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I was just looking at the lists I am subscribed to, most have created a
new home on groups.io
A couple on Googlegroups but I won't be going there
I just wondered if there were plans to migrate this list to another
Groups.io are much more than just a mailing list with the facility to
post photos/documents etc
Nivard Ovington in Cornwall (UK)
Asa Tamara has just mentioned Rootsweb are ceasing their mailing lists
as detailed in their following message (below)
Mariners has been going for just over 20 years now, and there is a lot
of maritime-related information now available elsewhere.
I was surprised to find I have been Administrator for ten years now
(initially jointly with Mick o'Rourke) since taking over from Debbie and
Mick and myself are now considering what other viable options there may
be to keep Mariners' List running is a different way, independent of
Hopefully, we will soon be able to circulate further and fuller details
to all members well before 2 March.
Mariners' List Administrator
On 07/01/2020 17:35, RootsWeb Administration wrote:
> Beginning March 2nd, 2020 the Mailing Lists functionality on RootsWeb will be discontinued. Users will no longer be able to send outgoing emails or accept incoming emails. Additionally, administration tools will no longer be available to list administrators and mailing lists will be put into an archival state.
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I'm sorry this is a very late reply to your query, you may have found
some answers already.
I think I would write to the archives concerned to ask whether they have
any suitable records or know of their existence. Whitby Museum for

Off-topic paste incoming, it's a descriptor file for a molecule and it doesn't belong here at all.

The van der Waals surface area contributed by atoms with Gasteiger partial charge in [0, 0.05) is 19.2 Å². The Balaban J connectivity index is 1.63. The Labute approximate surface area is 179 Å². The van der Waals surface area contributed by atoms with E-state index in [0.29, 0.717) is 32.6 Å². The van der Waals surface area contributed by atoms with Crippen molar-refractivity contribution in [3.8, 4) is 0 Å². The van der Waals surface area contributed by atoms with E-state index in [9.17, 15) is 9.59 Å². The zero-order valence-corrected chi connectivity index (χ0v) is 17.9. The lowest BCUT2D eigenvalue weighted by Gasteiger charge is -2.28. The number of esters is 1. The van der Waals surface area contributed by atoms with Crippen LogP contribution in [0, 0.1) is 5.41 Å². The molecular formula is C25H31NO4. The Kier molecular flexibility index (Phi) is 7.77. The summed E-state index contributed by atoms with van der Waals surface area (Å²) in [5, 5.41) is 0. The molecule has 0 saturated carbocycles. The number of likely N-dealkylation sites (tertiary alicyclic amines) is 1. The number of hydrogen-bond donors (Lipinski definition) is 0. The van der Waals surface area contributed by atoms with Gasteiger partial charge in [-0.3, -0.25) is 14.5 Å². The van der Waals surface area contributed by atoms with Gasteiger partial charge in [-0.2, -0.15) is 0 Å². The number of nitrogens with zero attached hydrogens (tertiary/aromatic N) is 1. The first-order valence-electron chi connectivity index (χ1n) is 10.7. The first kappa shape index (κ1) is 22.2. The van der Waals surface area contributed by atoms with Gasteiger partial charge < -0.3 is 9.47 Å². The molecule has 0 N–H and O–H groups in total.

instance has some maritime records. What you have said suggests to me
that your family was involved in the coastal trade or fishing rather
than travelling abroad and therefore the ships they sailed on may not
have been registered with Lloyds. Most shipping records are based on the
ships rather than the people so it is very difficult if you can't
identify a ship to set you off.
However, you might ask about Customs House Registers for Hull and Great
Yarmouth; if these exist, they are arranged by the date of registration
for the ships but give you the names and dates for owners and masters as
well as when and where built, tonnage etc. They are not online and not
indexed in my experience.
BT 98 at TNA has crew lists for both coastal and foreign going ships but
only after 1835. You need the name of the ship as the boxes are listed
by an alphabetical range and a date range, so you may be unlucky and
after searching the box find there is nothing.
There is no quick way to find the information you want. If records
exist, it's page by page searching as nothing is indexed. If you look at
Lloyds Registers which are online with either the Hathi Trust or the
Internet Archive, you can search by surname and just accept that there
will be a lot of hits for each year. Occasionally the masters are given
an initial, ie J Smith rather than just Smith, but this is unusual.
On 2019-05-13 14:26, tamiwell wrote:
> Hello : )